Published: March 14, 2020 on our newsletter Security Fraud News & Alerts Newsletter.
Karma may be the only revenge against the hacking group that victimized 110 nursing homes across the country with a ransomware attack. Virtual Care Provider Inc., (VCPI) announced they were hacked with Ryuk ransomware that encrypted all nursing home data files, including the health records of every resident in the affected facilities. The Wisconsin based company is responsible for all data management for the 110 nursing homes, including medical records, email, internet, phones, billing, payroll, and more. The attackers demand $14 million in Bitcoin to restore the encrypted files. VCPI confirms the entirety of its data is encrypted by the attack, estimating 80,000 computers and servers used to run facilities in 45 states remained frozen until the ransom was paid.
While the investigation into the Ryuk attack is ongoing, security experts found the initial hack may go back to September of 2018. Ryuk typically gets access to computers with an email phishing campaign using Trickbot malware. Once Trickbot is installed, Ryuk goes to work. Before they strike the target, the hackers calculate how much ransom the victims can afford to fork over to get their encrypted data back. However, in the case of VCPI, the calculations were terribly inaccurate and overrated. The company says they are unable to pay the $14 million Bitcoin ransom to restore the heisted data. Ransomware victims struggle with the decision to pay a ransom or not, with the FBI claiming that paying a ransom demand only encourages more attacks. Plus, there’s no guarantee that unscrupulous attackers will ultimately hand over the key that’s necessary to decrypt the ransomed data.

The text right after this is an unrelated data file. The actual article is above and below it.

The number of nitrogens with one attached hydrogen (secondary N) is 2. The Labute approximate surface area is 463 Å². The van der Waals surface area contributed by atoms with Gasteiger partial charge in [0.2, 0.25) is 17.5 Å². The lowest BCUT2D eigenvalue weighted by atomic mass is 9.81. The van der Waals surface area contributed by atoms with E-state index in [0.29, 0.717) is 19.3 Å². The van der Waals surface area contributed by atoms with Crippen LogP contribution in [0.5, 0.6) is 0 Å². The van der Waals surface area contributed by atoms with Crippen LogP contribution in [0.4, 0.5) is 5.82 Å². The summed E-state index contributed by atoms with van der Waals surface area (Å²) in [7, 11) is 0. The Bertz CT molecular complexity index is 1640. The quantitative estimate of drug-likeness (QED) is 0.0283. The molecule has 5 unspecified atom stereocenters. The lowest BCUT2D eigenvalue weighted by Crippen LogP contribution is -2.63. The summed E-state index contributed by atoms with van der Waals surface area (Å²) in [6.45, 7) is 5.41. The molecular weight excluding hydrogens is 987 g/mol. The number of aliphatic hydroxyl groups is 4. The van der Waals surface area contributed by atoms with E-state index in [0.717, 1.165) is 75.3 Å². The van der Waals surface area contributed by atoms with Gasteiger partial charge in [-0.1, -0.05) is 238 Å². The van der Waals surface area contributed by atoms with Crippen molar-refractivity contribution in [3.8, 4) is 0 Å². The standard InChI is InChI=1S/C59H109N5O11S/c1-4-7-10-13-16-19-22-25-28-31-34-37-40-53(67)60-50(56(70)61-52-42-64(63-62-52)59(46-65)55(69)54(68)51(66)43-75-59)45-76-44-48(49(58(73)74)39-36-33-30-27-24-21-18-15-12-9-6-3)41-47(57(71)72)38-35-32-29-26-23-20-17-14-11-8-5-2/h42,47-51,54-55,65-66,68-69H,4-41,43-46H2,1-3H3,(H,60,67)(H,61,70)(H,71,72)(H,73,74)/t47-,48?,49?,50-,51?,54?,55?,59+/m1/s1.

According to the FBI, ransomware attacks using Ryuk are becoming more prolific. They estimate more than 100 U.S. and international businesses were targeted by the malware since August 2018. The simple strategy behind ransomware is: The more critical the data, the more likely the ransom demand will be paid–and quickly. Bad actors prey on healthcare organizations because lives literally depend on access to vital data. That's why it's so important to keep accurate and functioning backups of all such vitals.
VCPI says since all medical records are now held hostage, residents are even having trouble getting their medications filled. Should residences close in a situation such as this, it’s unknown what will happen to the residents who have nowhere else to go. Since cybercriminals are difficult to identify and rarely undergo prosecution, karma may end up being the only justice they face.
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